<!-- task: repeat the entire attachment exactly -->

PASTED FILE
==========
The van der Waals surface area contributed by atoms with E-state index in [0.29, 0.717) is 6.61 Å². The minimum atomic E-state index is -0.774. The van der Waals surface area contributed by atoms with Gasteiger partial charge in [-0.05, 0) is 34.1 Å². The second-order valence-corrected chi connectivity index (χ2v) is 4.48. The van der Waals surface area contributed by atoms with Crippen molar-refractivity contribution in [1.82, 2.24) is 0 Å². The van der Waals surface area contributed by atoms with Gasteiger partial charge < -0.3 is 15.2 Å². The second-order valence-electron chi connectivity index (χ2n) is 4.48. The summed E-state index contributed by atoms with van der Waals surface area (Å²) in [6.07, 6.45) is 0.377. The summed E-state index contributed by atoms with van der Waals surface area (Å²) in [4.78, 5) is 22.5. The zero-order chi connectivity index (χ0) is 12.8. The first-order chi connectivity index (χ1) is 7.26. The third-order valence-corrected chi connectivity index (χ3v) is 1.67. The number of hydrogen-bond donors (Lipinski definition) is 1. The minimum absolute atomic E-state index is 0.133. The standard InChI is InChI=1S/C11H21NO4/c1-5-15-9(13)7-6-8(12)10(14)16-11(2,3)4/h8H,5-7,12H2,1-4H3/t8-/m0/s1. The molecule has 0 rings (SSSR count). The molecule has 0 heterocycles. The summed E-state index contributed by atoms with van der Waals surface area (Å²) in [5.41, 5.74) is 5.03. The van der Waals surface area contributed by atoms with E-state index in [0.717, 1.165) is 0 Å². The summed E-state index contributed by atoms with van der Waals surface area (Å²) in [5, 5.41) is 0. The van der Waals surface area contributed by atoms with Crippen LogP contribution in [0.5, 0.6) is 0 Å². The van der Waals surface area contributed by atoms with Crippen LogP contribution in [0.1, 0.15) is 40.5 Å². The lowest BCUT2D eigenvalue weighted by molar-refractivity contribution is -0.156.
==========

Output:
The van der Waals surface area contributed by atoms with E-state index in [0.29, 0.717) is 6.61 Å². The minimum atomic E-state index is -0.774. The van der Waals surface area contributed by atoms with Gasteiger partial charge in [-0.05, 0) is 34.1 Å². The second-order valence-corrected chi connectivity index (χ2v) is 4.48. The van der Waals surface area contributed by atoms with Crippen molar-refractivity contribution in [1.82, 2.24) is 0 Å². The van der Waals surface area contributed by atoms with Gasteiger partial charge < -0.3 is 15.2 Å². The second-order valence-electron chi connectivity index (χ2n) is 4.48. The summed E-state index contributed by atoms with van der Waals surface area (Å²) in [6.07, 6.45) is 0.377. The summed E-state index contributed by atoms with van der Waals surface area (Å²) in [4.78, 5) is 22.5. The zero-order chi connectivity index (χ0) is 12.8. The first-order chi connectivity index (χ1) is 7.26. The third-order valence-corrected chi connectivity index (χ3v) is 1.67. The number of hydrogen-bond donors (Lipinski definition) is 1. The minimum absolute atomic E-state index is 0.133. The standard InChI is InChI=1S/C11H21NO4/c1-5-15-9(13)7-6-8(12)10(14)16-11(2,3)4/h8H,5-7,12H2,1-4H3/t8-/m0/s1. The molecule has 0 rings (SSSR count). The molecule has 0 heterocycles. The summed E-state index contributed by atoms with van der Waals surface area (Å²) in [5.41, 5.74) is 5.03. The van der Waals surface area contributed by atoms with E-state index in [0.717, 1.165) is 0 Å². The summed E-state index contributed by atoms with van der Waals surface area (Å²) in [5, 5.41) is 0. The van der Waals surface area contributed by atoms with Crippen LogP contribution in [0.5, 0.6) is 0 Å². The van der Waals surface area contributed by atoms with Crippen LogP contribution in [0.1, 0.15) is 40.5 Å². The lowest BCUT2D eigenvalue weighted by molar-refractivity contribution is -0.156.